Ahead of its annual developer conference, Build, Microsoft released a range of AI PCs and new AI services powered by its Copilot assistant. However, one of the most controversial features, Recall, is now the target of a potential investigation by the UK data watchdog.

Recall aims to help laptop users easily identify websites and documents they have previously accessed by taking screenshots every few seconds. 

While Microsoft stated that this feature was optional, the Information Commissioner’s Office (ICO) has contacted the company for more information on how Recall works and how its screenshots will be stored. 

When contacted by Verdict, a spokesperson for the ICO stated that it was making these enquiries to Microsoft to understand what safeguards it had placed to protect Microsoft’s AI PC users. 

“We expect organisations to be transparent with users about how their data is being used and only process personal data to the extent that it is necessary to achieve a specific purpose,” the spokesperson said

“Industry must consider data protection from the outset and rigorously assess and mitigate risks to peoples’ rights and freedoms before bringing products to market,” they added. 

How well do you really know your competitors?

Access the most comprehensive Company Profiles on the market, powered by GlobalData. Save hours of research. Gain competitive edge.

Company Profile – free sample

Thank you!

Your download email will arrive shortly

Not ready to buy yet? Download a free sample

We are confident about the unique quality of our Company Profiles. However, we want you to make the most beneficial decision for your business, so we offer a free sample that you can download by submitting the below form

By GlobalData
Visit our Privacy Policy for more information about our services, how we may use, process and share your personal data, including information of your rights in respect of your personal data and how you can unsubscribe from future marketing communications. Our services are intended for corporate subscribers and you warrant that the email address submitted is your corporate email address.

On its website, Microsoft explained that it had built security protections into Recall. 

This includes giving users the option to limit or delete Recall screenshots and Microsoft clarified that Recall does not take screenshots of content viewed in Microsoft Edge InPrivate browsers. Any content protected by digital rights management will also not be captured by Recall.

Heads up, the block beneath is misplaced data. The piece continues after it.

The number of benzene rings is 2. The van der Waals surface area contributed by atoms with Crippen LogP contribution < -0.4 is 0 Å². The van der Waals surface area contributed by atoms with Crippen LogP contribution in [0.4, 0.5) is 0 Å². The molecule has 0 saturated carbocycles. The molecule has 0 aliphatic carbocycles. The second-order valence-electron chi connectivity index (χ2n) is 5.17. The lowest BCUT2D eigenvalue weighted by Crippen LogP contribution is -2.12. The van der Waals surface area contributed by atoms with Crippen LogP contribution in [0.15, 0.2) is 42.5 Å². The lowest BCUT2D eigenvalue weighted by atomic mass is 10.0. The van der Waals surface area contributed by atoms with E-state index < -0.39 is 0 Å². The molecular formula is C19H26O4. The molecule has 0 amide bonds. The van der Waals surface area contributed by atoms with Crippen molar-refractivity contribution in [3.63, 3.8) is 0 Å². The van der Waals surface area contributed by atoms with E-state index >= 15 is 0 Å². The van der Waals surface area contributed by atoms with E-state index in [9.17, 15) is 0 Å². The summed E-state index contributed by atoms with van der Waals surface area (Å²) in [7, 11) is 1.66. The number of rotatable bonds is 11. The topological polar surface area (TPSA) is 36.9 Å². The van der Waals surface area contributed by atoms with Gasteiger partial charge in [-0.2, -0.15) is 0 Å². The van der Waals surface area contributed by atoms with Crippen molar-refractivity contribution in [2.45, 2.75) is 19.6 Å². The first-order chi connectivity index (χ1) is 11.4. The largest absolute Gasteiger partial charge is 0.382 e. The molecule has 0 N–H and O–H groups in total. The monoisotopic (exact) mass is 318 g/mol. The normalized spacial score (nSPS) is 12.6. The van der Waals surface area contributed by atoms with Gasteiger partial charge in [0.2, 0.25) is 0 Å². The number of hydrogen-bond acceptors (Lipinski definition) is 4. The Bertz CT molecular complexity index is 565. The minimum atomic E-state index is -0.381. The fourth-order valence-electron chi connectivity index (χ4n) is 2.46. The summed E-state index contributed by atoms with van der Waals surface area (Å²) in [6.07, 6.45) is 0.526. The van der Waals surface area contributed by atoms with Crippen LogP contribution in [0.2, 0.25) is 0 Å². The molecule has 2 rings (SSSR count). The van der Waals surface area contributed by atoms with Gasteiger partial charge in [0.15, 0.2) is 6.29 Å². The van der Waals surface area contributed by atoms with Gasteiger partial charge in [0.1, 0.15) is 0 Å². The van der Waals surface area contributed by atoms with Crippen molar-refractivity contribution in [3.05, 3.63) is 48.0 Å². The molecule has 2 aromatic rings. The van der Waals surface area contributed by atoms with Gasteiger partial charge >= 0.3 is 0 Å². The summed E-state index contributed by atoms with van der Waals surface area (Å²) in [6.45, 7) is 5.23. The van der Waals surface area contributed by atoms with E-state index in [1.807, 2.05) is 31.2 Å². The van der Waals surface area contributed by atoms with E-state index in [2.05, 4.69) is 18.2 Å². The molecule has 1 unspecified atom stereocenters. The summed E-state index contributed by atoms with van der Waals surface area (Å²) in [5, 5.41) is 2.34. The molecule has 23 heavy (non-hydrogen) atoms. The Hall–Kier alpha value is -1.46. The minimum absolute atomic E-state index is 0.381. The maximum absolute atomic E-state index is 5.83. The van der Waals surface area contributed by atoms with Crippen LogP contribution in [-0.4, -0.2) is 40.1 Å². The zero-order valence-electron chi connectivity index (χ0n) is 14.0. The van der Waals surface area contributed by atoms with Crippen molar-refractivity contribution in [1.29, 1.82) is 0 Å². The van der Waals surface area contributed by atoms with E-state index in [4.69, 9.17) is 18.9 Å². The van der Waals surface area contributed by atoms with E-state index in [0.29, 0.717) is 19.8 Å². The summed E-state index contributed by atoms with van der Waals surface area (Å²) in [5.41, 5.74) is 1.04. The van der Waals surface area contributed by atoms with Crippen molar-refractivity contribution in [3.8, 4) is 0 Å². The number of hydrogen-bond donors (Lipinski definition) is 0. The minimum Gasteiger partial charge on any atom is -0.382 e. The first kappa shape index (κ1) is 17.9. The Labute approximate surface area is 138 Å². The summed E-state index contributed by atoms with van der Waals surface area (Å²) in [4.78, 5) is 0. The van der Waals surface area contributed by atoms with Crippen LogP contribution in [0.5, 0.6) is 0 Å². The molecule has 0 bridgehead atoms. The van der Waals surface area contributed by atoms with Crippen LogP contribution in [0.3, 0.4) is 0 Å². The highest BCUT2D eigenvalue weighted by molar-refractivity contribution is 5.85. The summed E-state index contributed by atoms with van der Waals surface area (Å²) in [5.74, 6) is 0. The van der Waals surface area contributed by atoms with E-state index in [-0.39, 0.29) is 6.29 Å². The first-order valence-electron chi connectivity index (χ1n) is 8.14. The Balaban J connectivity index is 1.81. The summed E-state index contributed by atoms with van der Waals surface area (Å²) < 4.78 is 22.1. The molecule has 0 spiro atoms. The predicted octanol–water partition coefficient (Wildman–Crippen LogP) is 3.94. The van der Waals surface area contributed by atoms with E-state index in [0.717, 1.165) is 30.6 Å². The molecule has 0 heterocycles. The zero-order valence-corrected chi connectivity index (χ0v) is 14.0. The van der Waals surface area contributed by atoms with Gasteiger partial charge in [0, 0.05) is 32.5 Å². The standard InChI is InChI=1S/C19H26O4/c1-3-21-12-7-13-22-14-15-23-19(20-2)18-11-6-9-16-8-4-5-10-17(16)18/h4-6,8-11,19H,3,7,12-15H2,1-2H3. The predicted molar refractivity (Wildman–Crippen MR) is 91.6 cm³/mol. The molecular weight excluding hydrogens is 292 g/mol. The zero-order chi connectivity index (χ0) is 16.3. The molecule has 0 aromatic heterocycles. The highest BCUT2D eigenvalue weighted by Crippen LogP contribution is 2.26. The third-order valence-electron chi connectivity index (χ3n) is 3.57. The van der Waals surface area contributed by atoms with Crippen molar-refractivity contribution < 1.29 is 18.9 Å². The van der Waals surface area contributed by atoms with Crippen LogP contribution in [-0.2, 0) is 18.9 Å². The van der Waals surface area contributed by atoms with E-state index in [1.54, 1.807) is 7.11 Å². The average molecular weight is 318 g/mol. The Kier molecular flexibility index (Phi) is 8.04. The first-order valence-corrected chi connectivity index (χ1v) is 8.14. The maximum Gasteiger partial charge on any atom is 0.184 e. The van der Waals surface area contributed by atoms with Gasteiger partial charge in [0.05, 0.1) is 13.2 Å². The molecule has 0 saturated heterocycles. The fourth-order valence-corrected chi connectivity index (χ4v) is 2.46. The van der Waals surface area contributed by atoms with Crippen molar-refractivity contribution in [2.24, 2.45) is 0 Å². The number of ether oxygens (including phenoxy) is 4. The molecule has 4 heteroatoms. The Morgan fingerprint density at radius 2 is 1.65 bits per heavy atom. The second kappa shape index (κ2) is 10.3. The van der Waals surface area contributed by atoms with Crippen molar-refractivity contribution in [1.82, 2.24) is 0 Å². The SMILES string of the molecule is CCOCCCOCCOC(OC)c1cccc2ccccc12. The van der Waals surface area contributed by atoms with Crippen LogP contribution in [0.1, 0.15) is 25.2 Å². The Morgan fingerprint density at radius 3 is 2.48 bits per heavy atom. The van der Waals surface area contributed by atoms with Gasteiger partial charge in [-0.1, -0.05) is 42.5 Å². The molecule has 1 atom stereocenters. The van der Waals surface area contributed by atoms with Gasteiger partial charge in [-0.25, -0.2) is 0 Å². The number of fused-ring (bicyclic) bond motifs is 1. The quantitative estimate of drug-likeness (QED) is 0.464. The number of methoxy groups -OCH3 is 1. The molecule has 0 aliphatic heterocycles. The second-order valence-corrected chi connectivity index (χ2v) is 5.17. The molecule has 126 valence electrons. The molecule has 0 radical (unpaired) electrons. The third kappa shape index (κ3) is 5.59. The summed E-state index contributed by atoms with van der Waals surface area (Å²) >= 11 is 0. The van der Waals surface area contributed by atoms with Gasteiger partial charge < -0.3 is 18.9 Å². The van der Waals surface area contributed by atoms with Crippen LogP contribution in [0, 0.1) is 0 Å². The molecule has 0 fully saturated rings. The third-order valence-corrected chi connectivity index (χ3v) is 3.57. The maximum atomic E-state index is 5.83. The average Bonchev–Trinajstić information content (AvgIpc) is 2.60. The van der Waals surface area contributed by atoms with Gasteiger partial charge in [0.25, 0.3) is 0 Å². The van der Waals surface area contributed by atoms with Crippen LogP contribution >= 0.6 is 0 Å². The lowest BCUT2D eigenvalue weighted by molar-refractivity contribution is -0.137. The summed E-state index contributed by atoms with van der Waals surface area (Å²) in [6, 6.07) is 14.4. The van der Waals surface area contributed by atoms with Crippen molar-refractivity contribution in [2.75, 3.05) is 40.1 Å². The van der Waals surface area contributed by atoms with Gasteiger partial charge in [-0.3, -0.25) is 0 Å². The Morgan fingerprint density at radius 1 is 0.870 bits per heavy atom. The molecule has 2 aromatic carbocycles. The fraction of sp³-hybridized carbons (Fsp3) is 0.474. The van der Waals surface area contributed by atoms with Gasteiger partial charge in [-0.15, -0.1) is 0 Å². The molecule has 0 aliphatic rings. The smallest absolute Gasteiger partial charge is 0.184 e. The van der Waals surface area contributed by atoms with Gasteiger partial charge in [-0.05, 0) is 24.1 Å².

According to Microsoft, any screenshot data captured by the feature is encrypted and not accessible by the company.

Also, the company said it does not moderate the content captured by Recall, meaning it cannot remove passwords or financial details from a screenshot. 

David Ruiz, senior privacy advocate at malware protection provider for Windows Malwarebytes, believes that Recall could pose security risks to users. 

“With Recall, a CEO’s personal laptop becomes an even more enticing target for hackers, a journalist’s protected sources are within easier grasp of an oppressive government, and your entire identity could be abused and impersonated by a separate device user,” he said. 

Ruiz explained that, despite encryption, Recall required Microsoft’s users to extend their trust beyond Microsoft and to the other people potentially using the device. 

“Recall’s most sensitive snippets of information can still be retrieved by someone else using the same device,” he explained, “That could be a curious family member, a device thief, or an abusive spouse.” 

In a world where weak passwords are frequently causing security breaches, Ruiz also questioned how Recall could realistically be used safely. 

“Recall only makes sense in a one-device-per-person world,” said Ruiz, “That’s a risk because of shared devices, but Recall’s next iteration may also create a risk for many devices for the same user.” 

Defence evangelist at cybersecurity training provider KnowBe4, Roger Grimes, stated that attackers would have to access a user’s laptop to gain entry into Recall’s screenshots.

“Pulling up recalled screens is just one of your worries,” Grimes explained. “They can capture your passwords as you type them or dump them all from your password manager. They can put wiperware on your computer, steal banking credentials, or install ransomware.” 

Speaking to Verdict, threat intel analyst at security company Expel, Aaron Walton, similarly questioned the validity of Recall’s potential in data breaches.

“While it’s natural to be wary of features like this, people tend to forget similar so-called privacy violations go unchecked every day,” said Walton.

Walton stated that bad actors and other people using the same device already have more access to personal information than most people realise without the need for Recall.

“Recall may be able to make private details more searchable, but most threats to privacy have already found ways to collect the same information,” he said.

Research and analysis company GlobalData forecast the total cybersecurity market will be worth over $290bn by 2027, achieving a CAGR of 13% from 2022. 

Microsoft’s major laptop partners, including Dell and Lenovo, will supply laptops with Copilot’s features including image generation and document summarisation.